Olympic Boxing on the Hot Seat Over Allegations of Naughtiness

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The possibility of a 2020 Tokyo Olympics without a boxing tournament is a worry for the International Olympic Committee and the host city in Japan, but if it were to go missing, would anyone actually miss it?

IOC president Thomas Bach stopped short of issuing a promise that Tokyo will host boxing, even as accusations of corruption and malfeasance threaten the sport at the Olympic level.

Bach, being grilled by reporters whose shark-like sense of smell detected bold in the water, said, “We want to have the boxing tournament in the games in Tokyo and we will make all efforts to have it.”

Corruption and malfeasance seem like poor excuses to cancel Olympic boxing, as those two adjectives and boxing seem to be tailor-made for one another, if history is any guide.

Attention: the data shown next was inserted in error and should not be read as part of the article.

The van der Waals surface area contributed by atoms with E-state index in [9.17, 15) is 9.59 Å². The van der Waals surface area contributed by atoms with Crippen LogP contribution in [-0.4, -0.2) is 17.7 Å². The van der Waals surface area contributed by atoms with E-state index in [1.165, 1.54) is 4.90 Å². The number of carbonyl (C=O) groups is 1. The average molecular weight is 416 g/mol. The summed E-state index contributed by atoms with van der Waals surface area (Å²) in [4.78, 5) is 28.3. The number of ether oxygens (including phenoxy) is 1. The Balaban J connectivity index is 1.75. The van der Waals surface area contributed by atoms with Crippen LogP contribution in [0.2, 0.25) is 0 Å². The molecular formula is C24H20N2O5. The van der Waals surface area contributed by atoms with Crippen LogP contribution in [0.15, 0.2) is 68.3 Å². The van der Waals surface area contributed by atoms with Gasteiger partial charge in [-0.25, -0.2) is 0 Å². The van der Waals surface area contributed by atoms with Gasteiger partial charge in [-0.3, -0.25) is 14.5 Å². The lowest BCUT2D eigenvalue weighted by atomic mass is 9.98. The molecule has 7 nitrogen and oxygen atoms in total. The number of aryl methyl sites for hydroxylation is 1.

The International Boxing Association, the target of an official IOC inquiry, has given itself six months to conduct a secret self-examination to investigate the problem.

The IOC, according to Bach, has received a request from Japan’s national boxing federation to let the tournament proceed, a request that was more of a plead. Bach stated, “We’re absolutely in line with this request.”

The 2020 Tokyo Olympic Games are just 20 months away and Japan would lose face if boxing were eliminated. The sport made its debut in 1908 and has been held at every Summer Olympics except for 1912, when the games were held in Stockholm, Sweden, where the sport was at the time banned.

Japan holds two Olympic gold medals in boxing and three bronze medals, putting them in 28th position for medals in the boxing code.

That number pales by comparison to Judo, where Japanese competitors are tops in the Olympic world.

The Japanese Olympic Committee knows that corruption and malfeasance are not much of an issue with Judo; after all, there is not much cause for either, as there is not much monetary temptation.